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A Centenial Retrospective

Rose Manor is Victoria’s oldest retirement residence. For over one hundred years, the building has been in continual use as a home, servicing  various inhabitants. Supported by a century of intact archives, it is of local, social and women’s historical significance.

In 1894, Lady Aberdeen, the wife of the Governor General of Canada, championed local women to form a group to care for the indigent. She organized the “Local Council of Women”, with a special committee called, “The Friendly Help Society” representing various churches in Victoria. In its initial stages, women collected food and clothing for the poor. When it became apparent that much more was needed, the Society’s focus expanded.

A home for impoverished, elderly women was established by the Society in 1897 in the French Benevolent Hospital building. Prior to this, the building sat empty for nearly thirteen years, thus renovations were required. When they were completed in April 1898, two women moved into what was named, “The Aged and Infirm Women’s Home of Victoria”. They were cared for by a woman and her two children who lived in a cottage on the grounds. Shortly thereafter, demand exceeded the available space and the home underwent renovations once again.

In 1907, the Friendly Help Society bought the old French hospital for $2,800.00. The building was then torn down and reconstructed with two grants of $5,000.00 each from the city of Victoria and the provincial government. However, this was only the beginning of the building as it stands today. Additions and further renovations continued in stages, with new wings being added every ten years or so until the three storey dining room section was completed in 1971. Rose Manor was a residence exclusively for women until 1979, when accommodations were provided for men as well. In 2000, the original west wing was demolished and replaced with 28 condominium style suites. In 2002, the kitchen and dining room were renovated and upgraded, with the addition of three suites and a chapel above the kitchen and four suites below it. In 2002, the original east wing was also upgraded and converted to 6 condominium style suites.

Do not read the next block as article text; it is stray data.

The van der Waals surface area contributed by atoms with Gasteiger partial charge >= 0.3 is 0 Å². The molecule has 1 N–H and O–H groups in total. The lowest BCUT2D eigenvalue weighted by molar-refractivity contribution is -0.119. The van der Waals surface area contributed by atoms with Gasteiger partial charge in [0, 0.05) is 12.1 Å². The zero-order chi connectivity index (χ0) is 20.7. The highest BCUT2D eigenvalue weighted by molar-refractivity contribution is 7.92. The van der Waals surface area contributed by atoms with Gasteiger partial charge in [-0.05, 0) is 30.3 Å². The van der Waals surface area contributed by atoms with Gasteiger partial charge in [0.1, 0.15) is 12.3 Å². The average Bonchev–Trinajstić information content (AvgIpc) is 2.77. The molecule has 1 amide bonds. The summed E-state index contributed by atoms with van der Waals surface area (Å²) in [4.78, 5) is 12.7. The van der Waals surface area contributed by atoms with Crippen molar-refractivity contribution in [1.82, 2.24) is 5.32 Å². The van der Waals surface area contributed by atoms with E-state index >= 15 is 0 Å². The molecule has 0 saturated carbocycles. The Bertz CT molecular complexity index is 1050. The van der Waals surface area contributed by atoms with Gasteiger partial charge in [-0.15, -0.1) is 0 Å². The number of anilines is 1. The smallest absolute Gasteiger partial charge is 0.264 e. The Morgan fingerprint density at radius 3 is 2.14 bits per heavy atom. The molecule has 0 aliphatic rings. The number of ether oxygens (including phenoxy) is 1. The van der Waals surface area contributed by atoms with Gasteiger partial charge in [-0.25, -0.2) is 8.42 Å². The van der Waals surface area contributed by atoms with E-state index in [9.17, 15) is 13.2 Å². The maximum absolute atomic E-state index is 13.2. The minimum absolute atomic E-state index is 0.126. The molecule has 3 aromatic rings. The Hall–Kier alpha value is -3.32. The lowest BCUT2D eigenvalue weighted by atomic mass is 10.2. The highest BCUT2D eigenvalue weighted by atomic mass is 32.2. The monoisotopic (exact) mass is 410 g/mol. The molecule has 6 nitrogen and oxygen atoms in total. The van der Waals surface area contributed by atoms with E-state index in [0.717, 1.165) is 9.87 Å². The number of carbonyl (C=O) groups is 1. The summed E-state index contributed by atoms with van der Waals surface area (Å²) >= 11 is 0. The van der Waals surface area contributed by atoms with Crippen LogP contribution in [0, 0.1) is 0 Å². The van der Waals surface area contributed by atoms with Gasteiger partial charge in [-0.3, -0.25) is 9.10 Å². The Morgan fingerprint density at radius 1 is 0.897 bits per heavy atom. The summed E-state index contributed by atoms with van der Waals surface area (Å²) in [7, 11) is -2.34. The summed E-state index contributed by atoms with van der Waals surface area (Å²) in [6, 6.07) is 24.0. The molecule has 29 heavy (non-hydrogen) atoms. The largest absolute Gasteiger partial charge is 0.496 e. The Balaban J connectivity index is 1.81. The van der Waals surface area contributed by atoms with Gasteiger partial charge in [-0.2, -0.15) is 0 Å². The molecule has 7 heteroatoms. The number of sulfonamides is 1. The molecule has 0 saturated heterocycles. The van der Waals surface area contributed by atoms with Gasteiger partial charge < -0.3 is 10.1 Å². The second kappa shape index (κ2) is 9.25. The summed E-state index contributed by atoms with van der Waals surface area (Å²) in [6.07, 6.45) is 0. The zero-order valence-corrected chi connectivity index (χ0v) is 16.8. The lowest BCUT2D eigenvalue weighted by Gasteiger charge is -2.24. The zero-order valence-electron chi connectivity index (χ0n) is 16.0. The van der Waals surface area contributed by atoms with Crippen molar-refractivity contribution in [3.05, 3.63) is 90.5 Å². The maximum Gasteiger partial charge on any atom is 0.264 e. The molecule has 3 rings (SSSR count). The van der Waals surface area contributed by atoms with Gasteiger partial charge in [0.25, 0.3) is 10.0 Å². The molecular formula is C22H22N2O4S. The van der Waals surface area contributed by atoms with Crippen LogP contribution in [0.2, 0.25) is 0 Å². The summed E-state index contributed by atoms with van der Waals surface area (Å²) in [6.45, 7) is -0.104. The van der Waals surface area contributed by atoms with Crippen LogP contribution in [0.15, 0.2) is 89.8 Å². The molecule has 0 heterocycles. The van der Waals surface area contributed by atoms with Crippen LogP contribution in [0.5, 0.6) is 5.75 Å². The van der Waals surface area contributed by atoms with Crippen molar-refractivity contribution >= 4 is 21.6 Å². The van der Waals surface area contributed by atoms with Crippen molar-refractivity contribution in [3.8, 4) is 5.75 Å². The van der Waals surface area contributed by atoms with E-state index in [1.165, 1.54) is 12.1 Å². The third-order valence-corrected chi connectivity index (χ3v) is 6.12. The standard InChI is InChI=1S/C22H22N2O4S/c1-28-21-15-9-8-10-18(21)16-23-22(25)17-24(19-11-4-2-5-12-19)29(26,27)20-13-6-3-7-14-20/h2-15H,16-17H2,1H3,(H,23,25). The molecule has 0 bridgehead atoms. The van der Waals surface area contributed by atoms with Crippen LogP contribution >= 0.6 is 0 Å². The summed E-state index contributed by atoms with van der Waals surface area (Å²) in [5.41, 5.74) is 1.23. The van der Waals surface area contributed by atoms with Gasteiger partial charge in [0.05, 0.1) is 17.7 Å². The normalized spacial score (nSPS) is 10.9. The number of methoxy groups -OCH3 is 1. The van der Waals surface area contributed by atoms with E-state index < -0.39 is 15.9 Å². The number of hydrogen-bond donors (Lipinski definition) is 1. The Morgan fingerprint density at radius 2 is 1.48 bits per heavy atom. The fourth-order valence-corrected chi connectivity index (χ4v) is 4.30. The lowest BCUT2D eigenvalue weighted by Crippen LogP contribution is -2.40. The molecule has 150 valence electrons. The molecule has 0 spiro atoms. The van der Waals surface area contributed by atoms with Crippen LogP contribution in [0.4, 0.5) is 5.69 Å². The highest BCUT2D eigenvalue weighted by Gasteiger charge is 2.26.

As the building evolved, so did its surrounding grounds. One of the original committee members, Mrs. William Grant, transplanted rose bushes from her home at Point Ellice to start the now famous rose gardens. This gracious donation was announced at Queen Victoria’s Diamond Jubilee. On April 26, 1958 the home was formerly reintroduced to the people of Victoria as Rose Manor by his worship, Mayor P.B. Scurrah.

Since its inception, Rose Manor has been served by a volunteer Board of Directors.

In 1998, BC Housing, an agency of the provincial government, assumed ownership of Rose Manor. It is managed by members of the Oak Bay Kiwanis Rose Manor Society, who are well qualified for the responsibility because previously, in 1979, the Oak Bay Kiwanis Health Care Society was formed by members of the same Kiwanis Club of Oak Bay. The specific focus of the Health Care Society was to provide care services to seniors in need. The society’s first project was the development of the Oak Bay Kiwanis Pavilion, a 121 bed, intermediate care facility which opened in May 1982. Rose Manor, The Oak Bay Kiwanis Pavilion, Milton Manor and Willows Tea Room are all affiliated with the Kiwanis Club of Oak Bay.

For over a century of service to the community, Rose Manor currently operates as a facility for independent seniors. True to its legacy of care and innovation, Rose Manor continues to improve and upgrade its amenities, providing a high standard of living for those who call it, “home”.